What is an emotional detox? 14 steps to feel better

clean your mind

Have you ever been so overwhelmed by your thoughts or responsibilities that you feel like you’re stuck in quicksand? Or, so emotionally out of control that you get easily triggered and often overreact to situations you wouldn’t normally find stressful? You may feel withdrawn or struggle with childhood trauma or rejections from the past that affect your present and future. (Here’s how to set boundaries for your mental health.)

If you’re feeling this way, it may be time for an emotional detox. (Try these herbal remedies for fatigue and exhaustion.)

Most of us know what a physical detox is (think the infamous Green Juice Cleanse), but we don’t hear nearly as much about how to do an emotional detox and its potential benefits.

Here’s what you need to know about emotional detox and how clearing toxic feelings can lead to better mental health.

What is an emotional detox?

Clinical psychologist Barbara Ford Shabazz, director of the psychology program at South University in Savannah, Georgia, and founder of Intentional Activities, describes emotional detoxification as engaging in behaviors and activities that “eliminate emotions that directly interfere with optimal mental health and connectedness.” are with for our physical health.”

Sounds easy, right? Shabazz warns that emotional disconnection can be harder than it looks.

“When we’re part of a culture that values ​​being busy rather than slowing down to ‘sit’ with ourselves, existence on autopilot tends to leave us exhausted, distracted, and disconnected, primarily from ourselves. Shabazz warns.

While there are no quick fixes when it comes to processing, extracting, or letting go of the trauma, stress, and burnout we carry with us from day to day, it is doable.

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Tips for doing an emotional detox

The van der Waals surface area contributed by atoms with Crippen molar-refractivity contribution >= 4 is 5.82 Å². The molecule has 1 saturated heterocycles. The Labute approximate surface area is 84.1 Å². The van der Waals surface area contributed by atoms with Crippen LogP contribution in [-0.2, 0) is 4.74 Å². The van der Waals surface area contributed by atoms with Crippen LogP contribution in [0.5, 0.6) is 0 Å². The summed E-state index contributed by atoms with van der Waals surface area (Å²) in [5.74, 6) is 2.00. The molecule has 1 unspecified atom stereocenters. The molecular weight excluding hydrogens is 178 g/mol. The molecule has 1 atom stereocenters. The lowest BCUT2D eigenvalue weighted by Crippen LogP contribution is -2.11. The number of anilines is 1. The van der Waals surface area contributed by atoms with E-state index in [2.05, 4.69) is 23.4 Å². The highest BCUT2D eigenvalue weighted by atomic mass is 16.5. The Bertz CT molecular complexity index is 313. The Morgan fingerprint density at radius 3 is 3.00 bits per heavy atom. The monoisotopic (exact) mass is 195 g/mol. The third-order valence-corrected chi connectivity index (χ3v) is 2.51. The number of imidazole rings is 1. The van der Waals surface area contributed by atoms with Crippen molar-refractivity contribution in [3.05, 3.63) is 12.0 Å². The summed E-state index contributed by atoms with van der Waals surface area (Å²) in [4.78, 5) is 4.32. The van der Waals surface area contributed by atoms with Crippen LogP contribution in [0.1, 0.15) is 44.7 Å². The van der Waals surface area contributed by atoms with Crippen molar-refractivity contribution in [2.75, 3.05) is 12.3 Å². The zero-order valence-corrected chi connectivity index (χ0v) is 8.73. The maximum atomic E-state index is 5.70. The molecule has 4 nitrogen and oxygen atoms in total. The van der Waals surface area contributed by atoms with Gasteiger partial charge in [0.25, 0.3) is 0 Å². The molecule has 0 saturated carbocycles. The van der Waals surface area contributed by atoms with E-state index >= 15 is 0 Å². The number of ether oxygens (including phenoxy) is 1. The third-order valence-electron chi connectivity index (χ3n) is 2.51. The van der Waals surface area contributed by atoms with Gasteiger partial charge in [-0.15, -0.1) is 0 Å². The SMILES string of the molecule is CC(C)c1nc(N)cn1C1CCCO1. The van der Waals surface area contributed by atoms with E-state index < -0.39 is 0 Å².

Here are 14 suggestions to consider when preparing for an emotional detox.

get real

Shabazz says the best way to address the root of your stress is to be honest with yourself about what may be causing you mental or emotional discomfort or tension. She says, “recognition is the best way to get to the root and clear the path to healing.” (Here’s why toxic positivity can be negative.)

The heart and mind are connected to the body

While there are differences between a physical and emotional detox, one of the features inherent in both is eating healthy and nutritious foods and exercising your body. Before embarking on your emotional detox, clean up your eating habits and get your blood flowing, suggests Candice Williams, a licensed professional counselor and athletic counselor in the Ohio State University athletics department.

These changes can look different for each person. You may decide to start slowly by eliminating soda from your diet or limiting the number of times you eat out.

Others may opt for a more aggressive change by going vegan or following a strict excise tax regime five days a week. Regardless, Williams emphasizes the mind-body connection. When we eat right we tend to feel better physically and when we feel better physically it helps increase mental clarity. (Find out what happens to your body when you relax.)

Make a plan before you start your plan

Williams recommends creating an action plan for your detox before you officially begin. Work on your plan in small amounts for a few days leading up to the start of your detox.

Williams also recommends setting realistic and practical goals that consider your day-to-day responsibilities and non-negotiable obligations. This can also be a good time to start identifying and thinking about what might be causing your stress or tension so that you can tailor your plan to your specific needs.

Clear your head and the rest will follow

According to Shabazz, “There’s nothing like a good brain dump to clear your mind.” Without editing or thinking deeply, she recommends writing down what comes up, saying it’s key to identifying your unconscious needs and some of the conflicts you may never have articulated.

After you’re doing your brain dump, read through your thoughts and identify patterns. “Be honest with yourself about the consistent patterns you find. Forgive yourself. emote. Ask what it is, when it comes up, who or what causes it, why it’s important, where it comes from, and plan how you choose to let go of what’s holding you back,” says Shabazz.

be present

As hard as it is for some of us not to allow our minds to wander to the many tasks we have to complete or the event of the day, Williams emphasizes the importance of staying present and focused on your plan while detoxing. (Suffering from a bad night’s sleep? Here’s how cleaning up helps insomnia.)

Kick social media to the curb

Or at least use it responsibly. After you make your plan or do a braindump, you will find that social media is a trigger for you as it is for many others. Williams says taking a break from social media can be very helpful during an emotional detox.